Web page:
Gaming Frequencies: Tropico 6 | Under the Radar - Music Magazine
Friday, December 13th, 2019  

Gaming Frequencies: Tropico 6

Sep 27, 2019 By Austin Trunick
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In the ten years since the console debut of Kalypso’s “city building/dictator simulator” Tropico, the game seems to have become frighteningly less far-fetched. (Indeed, the comic El Presidente promises to “make Tropico even greater” in the game’s announcement trailer.) It feels like only a matter of time before the franchise has players overseeing one of the world’s superpowers rather than its fictional banana republic. In that same span of time, though, the series has continued to improve upon its gameplay and add new features for players to explore and experiment with.

If you’re new to the series, Tropico is a very tongue-in-cheek approach to the city building genre. Players are tasked with leading a small, Caribbean island from the colonial period through the modern era. You’ll build a local industry, establish a trading economy, and gradually build up your military to the point where you’re strong enough to declare independence from your European overlords. As the years (and decades) go by, you’ll have to jockey for the favor of the various island factions who desire conflicting things from their leader, and who will vote you out of office (or stage a full-blown coup) to remove you from power if you can’t appease a majority of your citizens. You’ll also find yourself torn between the big kahuna countries of the world, each of whom want to impose their specific ideals on you – or leverage your trade goods against their enemies.

That all sounds serious, but it doesn’t feel that way when you play the game. Tropico handles world politics in a silly way, portraying opposing leaders as cartoonish caricatures who would be more at home in the War Room of Dr. Strangelove than at any real-world global summit. Nearly every piece of dialogue or box of text contains at least one joke, lending Tropico more laugh-out-loud moments than any other simulation game we’ve played.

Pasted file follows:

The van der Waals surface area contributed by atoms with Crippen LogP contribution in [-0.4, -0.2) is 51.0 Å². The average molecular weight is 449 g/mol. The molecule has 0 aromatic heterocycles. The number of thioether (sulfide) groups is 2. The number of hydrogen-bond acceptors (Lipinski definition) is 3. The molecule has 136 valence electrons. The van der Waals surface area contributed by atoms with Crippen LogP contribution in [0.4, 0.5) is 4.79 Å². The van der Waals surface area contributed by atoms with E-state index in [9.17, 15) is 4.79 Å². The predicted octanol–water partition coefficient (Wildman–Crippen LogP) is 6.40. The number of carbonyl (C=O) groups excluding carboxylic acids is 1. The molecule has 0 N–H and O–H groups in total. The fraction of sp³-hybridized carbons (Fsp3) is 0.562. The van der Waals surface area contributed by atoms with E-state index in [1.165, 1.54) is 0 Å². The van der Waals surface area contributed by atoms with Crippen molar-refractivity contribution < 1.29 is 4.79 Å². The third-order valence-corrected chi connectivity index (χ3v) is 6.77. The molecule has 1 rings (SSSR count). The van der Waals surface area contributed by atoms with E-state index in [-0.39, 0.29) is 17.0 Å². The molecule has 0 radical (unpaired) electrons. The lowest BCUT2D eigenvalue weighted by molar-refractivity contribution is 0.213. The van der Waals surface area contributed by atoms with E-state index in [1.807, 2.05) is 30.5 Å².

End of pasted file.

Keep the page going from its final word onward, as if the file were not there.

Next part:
The other core gimmick of Tropico is that you’re allowed to play a complete despot. While the game does give you the option to go about things squarely and democratically, players can take the downright evil route when they so desire. You can cancel elections, imprison or assassinate dissidents, or funnel government money into your private, off-shore bank accounts. If you do this, though, you’ll need to be prepared for blowback, and ready to squash any armed uprising that result from your actions.

As someone who has always played Tropico on consoles going back to Tropico 3 (2009), I was happy to find how much the controls have been re-tooled with the console player in mind. Menus now branch without the need to hold any buttons down, and the default mapping of commands is the most intuitive it’s ever been. Even with the graphical improvements, the game ran smoothly in our experience on the Xbox One without any of the prohibitive slowdown that’s common in many similar, sprawling simulation games. The console port certainly doesn’t feel like an afterthought, and we appreciate that. This is the best a Tropico game has ever played on a console.

Tropico 6 takes the familiar gameplay of the prior entry and significantly expands on it. One of the new elements is the opportunity to build across multiple islands. Where in the past you were contained to a single piece of land surrounded by water, now you’ll find maps containing entire archipelagos. Islands will host different resources for your exploitation, but will require separate infrastructures to fully make use of them. This logistical juggling presents a new challenge, and a fun one at that.

The game also places a greater emphasis on piracy, or in making covert operations when the era advances into later periods. One of the sillier raids you can send your pirates on is stealing world landmarks from other nations, like you’re Carmen Sandiego. Add this on top of the series’ widest selection of buildings to construct and there’s more than enough reason for someone who owns and liked Tropico 5 to buy into this latest sequel.

Finally, we want to talk about Tropico 6’s sound design, which is the reason why we’re highlighting the game as part of our Gaming Frequencies column. The series has always featured an upbeat, salsa-flavored soundtrack, but its true star is the voice acting. “Radio Tropico” is back, which provides a humorous play-by-play on many of the bigger events in your game. World leaders, advisors, ambassadors, and faction heads are all mostly voiced, too, giving the game a sizeable voice cast who all do a good job carrying on Tropico 6’s humorous tone.

Tropico 6 is now available on Xbox One, PS4, PC, and Mac – you can find purchase information at the link below. 

(www.worldoftropico.com/us/)



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